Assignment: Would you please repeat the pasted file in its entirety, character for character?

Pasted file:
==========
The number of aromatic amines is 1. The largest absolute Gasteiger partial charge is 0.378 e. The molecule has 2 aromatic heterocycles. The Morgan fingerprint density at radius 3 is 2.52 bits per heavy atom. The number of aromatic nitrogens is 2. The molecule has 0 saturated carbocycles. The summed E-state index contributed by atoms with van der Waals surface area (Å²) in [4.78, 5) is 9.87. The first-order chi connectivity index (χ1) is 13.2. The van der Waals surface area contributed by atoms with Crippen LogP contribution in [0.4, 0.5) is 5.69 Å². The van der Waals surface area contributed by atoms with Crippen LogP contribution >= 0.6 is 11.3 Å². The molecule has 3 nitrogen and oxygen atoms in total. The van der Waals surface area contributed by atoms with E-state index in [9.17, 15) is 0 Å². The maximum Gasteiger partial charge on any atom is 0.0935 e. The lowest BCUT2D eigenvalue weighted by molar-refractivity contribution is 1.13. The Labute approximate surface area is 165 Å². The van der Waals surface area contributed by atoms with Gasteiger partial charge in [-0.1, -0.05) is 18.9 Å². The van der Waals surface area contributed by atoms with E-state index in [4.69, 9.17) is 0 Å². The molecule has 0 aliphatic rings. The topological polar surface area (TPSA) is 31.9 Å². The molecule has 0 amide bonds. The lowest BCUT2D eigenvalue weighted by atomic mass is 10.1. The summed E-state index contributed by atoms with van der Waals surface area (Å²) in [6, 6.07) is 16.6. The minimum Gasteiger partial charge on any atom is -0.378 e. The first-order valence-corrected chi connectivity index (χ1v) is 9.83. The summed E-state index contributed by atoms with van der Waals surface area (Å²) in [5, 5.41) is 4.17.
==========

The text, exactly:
The number of aromatic amines is 1. The largest absolute Gasteiger partial charge is 0.378 e. The molecule has 2 aromatic heterocycles. The Morgan fingerprint density at radius 3 is 2.52 bits per heavy atom. The number of aromatic nitrogens is 2. The molecule has 0 saturated carbocycles. The summed E-state index contributed by atoms with van der Waals surface area (Å²) in [4.78, 5) is 9.87. The first-order chi connectivity index (χ1) is 13.2. The van der Waals surface area contributed by atoms with Crippen LogP contribution in [0.4, 0.5) is 5.69 Å². The van der Waals surface area contributed by atoms with Crippen LogP contribution >= 0.6 is 11.3 Å². The molecule has 3 nitrogen and oxygen atoms in total. The van der Waals surface area contributed by atoms with E-state index in [9.17, 15) is 0 Å². The maximum Gasteiger partial charge on any atom is 0.0935 e. The lowest BCUT2D eigenvalue weighted by molar-refractivity contribution is 1.13. The Labute approximate surface area is 165 Å². The van der Waals surface area contributed by atoms with Gasteiger partial charge in [-0.1, -0.05) is 18.9 Å². The van der Waals surface area contributed by atoms with E-state index in [4.69, 9.17) is 0 Å². The molecule has 0 aliphatic rings. The topological polar surface area (TPSA) is 31.9 Å². The molecule has 0 amide bonds. The lowest BCUT2D eigenvalue weighted by atomic mass is 10.1. The summed E-state index contributed by atoms with van der Waals surface area (Å²) in [6, 6.07) is 16.6. The minimum Gasteiger partial charge on any atom is -0.378 e. The first-order valence-corrected chi connectivity index (χ1v) is 9.83. The summed E-state index contributed by atoms with van der Waals surface area (Å²) in [5, 5.41) is 4.17.